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FEBS Lett. 2005 Oct 31;579(26):5923-31. Epub 2005 Aug 9.

MicroRNA biogenesis and function in plants.

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Department of Botany and Plant Sciences, Institute of Integrative Genome Biology, University of California, Riverside, CA 92521, USA.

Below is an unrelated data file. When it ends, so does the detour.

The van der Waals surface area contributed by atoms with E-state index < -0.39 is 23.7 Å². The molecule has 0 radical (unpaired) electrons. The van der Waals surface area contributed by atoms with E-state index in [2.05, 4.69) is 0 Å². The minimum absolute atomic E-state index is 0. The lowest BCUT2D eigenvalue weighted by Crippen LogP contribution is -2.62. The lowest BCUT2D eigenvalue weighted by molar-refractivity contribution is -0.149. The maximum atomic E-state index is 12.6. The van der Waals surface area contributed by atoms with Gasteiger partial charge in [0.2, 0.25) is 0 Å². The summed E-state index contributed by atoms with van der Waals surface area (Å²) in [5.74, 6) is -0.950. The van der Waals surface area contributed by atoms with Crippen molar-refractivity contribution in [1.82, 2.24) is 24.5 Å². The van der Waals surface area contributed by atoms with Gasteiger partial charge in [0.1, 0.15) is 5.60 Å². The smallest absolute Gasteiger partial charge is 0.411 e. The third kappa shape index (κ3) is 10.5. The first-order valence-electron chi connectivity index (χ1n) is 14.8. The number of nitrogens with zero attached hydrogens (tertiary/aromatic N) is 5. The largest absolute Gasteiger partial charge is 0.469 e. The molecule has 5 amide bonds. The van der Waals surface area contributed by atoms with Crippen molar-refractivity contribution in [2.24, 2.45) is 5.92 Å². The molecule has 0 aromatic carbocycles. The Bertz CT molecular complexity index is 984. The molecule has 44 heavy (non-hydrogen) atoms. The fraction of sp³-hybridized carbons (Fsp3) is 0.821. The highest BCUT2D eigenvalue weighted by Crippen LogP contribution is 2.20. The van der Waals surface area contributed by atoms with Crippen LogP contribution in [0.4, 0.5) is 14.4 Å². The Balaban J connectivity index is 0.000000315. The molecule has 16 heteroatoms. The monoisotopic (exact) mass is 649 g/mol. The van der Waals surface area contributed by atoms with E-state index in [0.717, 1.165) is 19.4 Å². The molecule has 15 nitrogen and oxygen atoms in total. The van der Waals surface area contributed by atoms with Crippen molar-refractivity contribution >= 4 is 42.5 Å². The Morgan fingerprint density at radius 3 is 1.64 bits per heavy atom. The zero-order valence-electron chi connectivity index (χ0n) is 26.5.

A microRNA (miRNA) is a 21-24 nucleotide RNA product of a non-protein-coding gene. Plants, like animals, have a large number of miRNA-encoding genes in their genomes. The biogenesis of miRNAs in Arabidopsis is similar to that in animals in that miRNAs are processed from primary precursors by at least two steps mediated by RNAse III-like enzymes and that the miRNAs are incorporated into a protein complex named RISC. However, the biogenesis of plant miRNAs consists of an additional step, i.e., the miRNAs are methylated on the ribose of the last nucleotide by the miRNA methyltransferase HEN1. The high degree of sequence complementarity between plant miRNAs and their target mRNAs has facilitated the bioinformatic prediction of miRNA targets, many of which have been subsequently validated. Plant miRNAs have been predicted or confirmed to regulate a variety of processes, such as development, metabolism, and stress responses. A large category of miRNA targets consists of genes encoding transcription factors that play important roles in patterning the plant form.

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